The Amend Corner

It gets taxing at the deadline

By Don Amend
Posted 4/26/22

I  was planning to finish up my medical adventure story in this column, but I changed my mind.  

Two factors have led to my making this change. First of all, last week began with the …

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The Amend Corner

It gets taxing at the deadline

Posted

I  was planning to finish up my medical adventure story in this column, but I changed my mind.  

Two factors have led to my making this change. First of all, last week began with the deadline for submitting my income tax return to Uncle Sam, and this week began with my birthday. It occurred to me that this was a rare event that needed to be observed, if only by me. That’s especially true of that tax thing, because I nearly became delinquent in filing my 1040 form, something that had never happened before, spoiling a record streak of over half a century.

Fortunately, the day was saved by my wife, whose dedication enabled an 11th hour (really!) electronic submission proving to the government that I’m an honest American.

Now, I want to make it clear that this is not an anti-tax rant. I don’t actually enjoy paying taxes, but I know they are necessary in a civil society. I could write a whole catalog of things taxes pay for, and most of them are important to our well-being, whether we like it or not. So I’m happy to pay my taxes and think everybody should be happy as well.

But back to the adventure, which begins with the purchase of an application that helps you do your taxes on your computer and file them online. I’ve used this program for several years and, while it sometimes drives me crazy, it always works out in the end. One of its features is that it will hunt for last year’s 1040 that you saved on your computer and transfer all the pertinent information, like your name and marital status, from that form to a new one.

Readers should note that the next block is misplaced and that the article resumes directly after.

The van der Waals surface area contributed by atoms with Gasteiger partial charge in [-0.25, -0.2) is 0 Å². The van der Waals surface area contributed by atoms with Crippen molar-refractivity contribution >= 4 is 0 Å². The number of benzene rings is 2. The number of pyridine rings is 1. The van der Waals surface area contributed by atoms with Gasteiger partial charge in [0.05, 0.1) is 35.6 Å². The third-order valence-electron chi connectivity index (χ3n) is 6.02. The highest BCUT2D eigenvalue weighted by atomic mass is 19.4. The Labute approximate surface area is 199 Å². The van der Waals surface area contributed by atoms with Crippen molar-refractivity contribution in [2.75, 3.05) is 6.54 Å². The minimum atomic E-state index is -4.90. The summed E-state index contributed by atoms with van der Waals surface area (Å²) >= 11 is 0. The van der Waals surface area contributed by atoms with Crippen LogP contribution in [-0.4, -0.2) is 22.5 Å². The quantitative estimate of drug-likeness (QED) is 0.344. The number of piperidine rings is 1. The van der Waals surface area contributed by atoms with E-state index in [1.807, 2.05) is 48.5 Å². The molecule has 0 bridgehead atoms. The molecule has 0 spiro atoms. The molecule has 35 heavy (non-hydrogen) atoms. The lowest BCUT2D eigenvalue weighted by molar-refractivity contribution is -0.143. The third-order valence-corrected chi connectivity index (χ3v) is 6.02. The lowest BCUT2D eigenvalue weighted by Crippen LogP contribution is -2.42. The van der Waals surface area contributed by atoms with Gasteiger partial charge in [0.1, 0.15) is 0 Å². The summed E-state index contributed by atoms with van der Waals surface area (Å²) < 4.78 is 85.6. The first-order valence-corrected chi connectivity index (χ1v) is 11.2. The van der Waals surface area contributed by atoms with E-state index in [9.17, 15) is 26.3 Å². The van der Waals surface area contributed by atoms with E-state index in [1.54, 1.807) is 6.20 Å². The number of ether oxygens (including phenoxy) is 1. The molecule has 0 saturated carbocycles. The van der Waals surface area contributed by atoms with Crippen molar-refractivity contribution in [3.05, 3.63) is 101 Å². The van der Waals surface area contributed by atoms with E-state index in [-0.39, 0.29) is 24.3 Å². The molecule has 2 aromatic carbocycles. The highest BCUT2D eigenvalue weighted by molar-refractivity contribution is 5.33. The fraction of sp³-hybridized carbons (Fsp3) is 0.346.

I discovered, though, that the program couldn’t find last year’s 1040. That meant I had to enter my name, marital status and other stuff myself, but that was no problem, because it’s something I know by heart. However, I still had a feeling this might be a problem.

Since I like to simplify the process, I skipped over the part about deductions that are supposed to lower your tax bill.  I have done that in recent years because I have discovered that adding all the sums I donate to churches, colleges and other charities usually comes pretty close to the standard deduction to which everyone is entitled. Occasionally, I have made enough contributions that I could save a few bucks on my taxes, but usually it isn’t enough to make a difference. The only thing it does is tell me that I should probably be more generous in the name God, America, education and helping those who need it.

But this year, I didn’t even look at deductions. I just let the computer do the math and fill in the forms and prepared to send the documents to Uncle Sam over that mysterious network of computers known as the internet. I was in plenty of time, since it was only a little after 9 p.m.

It was then that I ran into a problem. The computer that receives my 1040 has to identity me to make sure I am the right taxpayer to file the return. It does that by requesting a particular number from last year’s return. If I type in the correct number, the computer will take the return.

Unfortunately, I had no idea what that number was, and, as I noted above, the company couldn’t find my return. Failure to have the number meant I would have to wait until Tuesday and mail my return, which would then, to my shame, be late. I made several panic-fueled searches of my hard drive, and finally gave up. Fortunately, my wife did not.  She fumbled through every file on the hard drive before finding one with an odd file name. It turned out to be the missing file, and it had the number I needed. Within minutes, I shipped my return off at 11:30 p.m., half an hour before April 18 ended the deadline day for submitting it, much to my relief.

Now, as for that birthday thing. I usually don’t reveal when my birthday is, but in recent years, I’ve been using it as a milestone I want to reach before the banshee wails at my door. When it’s over, I set a new milestone, like, say a summer visit to or from grandkids, and after that . . .well,  you get the idea. Anyway, there are several books I need to read and a lot of music to listen to before I hear that bell tolling, and I’m already looking forward to next April.

I plan to file earlier next year; I know that because my wife says so.

The Amend Corner

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